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States to Work Together After NDIS Rollout ‘Stress’


Saturday, 3rd September 2016 at 12:16 pm
Lina Caneva, Editor
The Council of Australian Governments (COAG) Disability Reform Council (DRC) has agreed to work more closely with the National Disability Insurance Agency after a report found significant managerial issues in the first two months of the NDIS scheme since 1 July.

Saturday, 3rd September 2016
at 12:16 pm
Lina Caneva, Editor


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States to Work Together After NDIS Rollout ‘Stress’
Saturday, 3rd September 2016 at 12:16 pm

The Council of Australian Governments (COAG) Disability Reform Council (DRC) has agreed to work more closely with the National Disability Insurance Agency after a report found significant managerial issues in the first two months of the NDIS scheme since 1 July.

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Social Services Minister Christian Porter released the independent review by PwC into the implementation of the MyPlace portal, after discussing the report and its recommendations with state and territory leaders in Sydney on Friday.

The report said: “The NDIA has not implemented a comprehensive Service Delivery Operating Model (SDOM). This has impacted the successful execution of the full scheme launch and put the existing organisational operating model under stress.

“Stakeholder engagement, training and preparedness were insufficient, and necessary training materials were not finalised for staff and providers by 29 June 2016.

“It is important to understand that the root cause of payment failure was not a single catastrophic event, but rather a series of compounding issues which prevented a viable option to delay ICT implementation.

“The full scheme ICT implementation ran out of time to fully complete the required implementation activities and proceeded with the acceptance of the identified implementation risks with the intention of applying maximum response to the problems.

“However, the change effort and overall program was underresourced and underprepared in order to provide the accurate and timely support required by participants and providers when faced with ICT challenges.”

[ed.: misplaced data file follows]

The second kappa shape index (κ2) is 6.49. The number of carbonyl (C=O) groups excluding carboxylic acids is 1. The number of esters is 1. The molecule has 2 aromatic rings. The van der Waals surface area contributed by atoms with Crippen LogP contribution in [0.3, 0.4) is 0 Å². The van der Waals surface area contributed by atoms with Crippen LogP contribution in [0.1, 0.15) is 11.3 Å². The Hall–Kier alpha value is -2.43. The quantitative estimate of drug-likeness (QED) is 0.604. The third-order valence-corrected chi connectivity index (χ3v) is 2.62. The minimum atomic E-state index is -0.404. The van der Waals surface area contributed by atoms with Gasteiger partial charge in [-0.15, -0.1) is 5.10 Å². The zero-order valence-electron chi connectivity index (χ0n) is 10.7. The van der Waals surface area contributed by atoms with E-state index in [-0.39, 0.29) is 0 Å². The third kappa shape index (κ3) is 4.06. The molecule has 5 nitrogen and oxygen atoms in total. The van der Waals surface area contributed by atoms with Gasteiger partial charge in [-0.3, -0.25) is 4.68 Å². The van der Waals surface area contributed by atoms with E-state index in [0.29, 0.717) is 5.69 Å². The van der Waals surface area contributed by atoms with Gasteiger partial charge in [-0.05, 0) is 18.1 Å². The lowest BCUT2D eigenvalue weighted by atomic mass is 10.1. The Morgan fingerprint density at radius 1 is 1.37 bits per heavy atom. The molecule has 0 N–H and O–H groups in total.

However earlier this week the minister said the IT debacle around the NDIS launch was due to a short term glitch.

He said at the time initial advice from PwC revealed a short-lived technical issue experienced by bulk service providers and an issue around “the adequacy of information” provided to users of the MyPlace payment portal led to errors in inputting necessary information.

He said the situation was improving “rapidly and significantly” but there had been a flow on effect.

However on Friday Porter said he had discussed the findings with his state and territory colleagues, and the governments will be working closely with the NDIA to help the agency set up the required systems so they don’t encounter similar problems in other areas of the rollout.

“The review shows there was no single system failure – rather, the frustrating ICT issues arose from a series of compounding events, linked to deficiencies in the NDIA’s governance, operations, change management and communication,” Porter said.

“As at 31 August, more than 15,000 people had been deemed eligible for the scheme since 1 July 2016, with more than 4,000 people in the planning process and more than 1,600 people with approved plans.”

Porter said the agreement [with COAG] for a new national framework for future quality and safeguards was of particular significance and would ensure that people with disability, their families and carers can be assured of a safe and high standard of service delivery.

“This framework has been two and a half years in development, so agreement in its final form is a very significant and positive step forward for the NDIS,” Porter said.

“The NDIS is a large and complex reform, and I don’t think that anyone should underestimate the importance of what the NDIA has delivered so far, or the scale of task ahead of it during transition.”

Assistant Minister for Disability Services Jane Prentice said the recommendations of the report focused on continual quality improvements at the NDIA.

“This will embed their service delivery operating model and build their capability to successfully manage change,” Prentice said.

“The impact and scale of recent issues was unacceptable for NDIS participants, their families, carers and providers.

“Governments will support the NDIA through a process of continual improvement, to build systematic approaches to managing change and guiding people through new processes.”


Lina Caneva  |  Editor |  @ProBonoNews

Lina Caneva has been a journalist for more than 35 years, and Editor of Pro Bono Australia News since it was founded in 2000.

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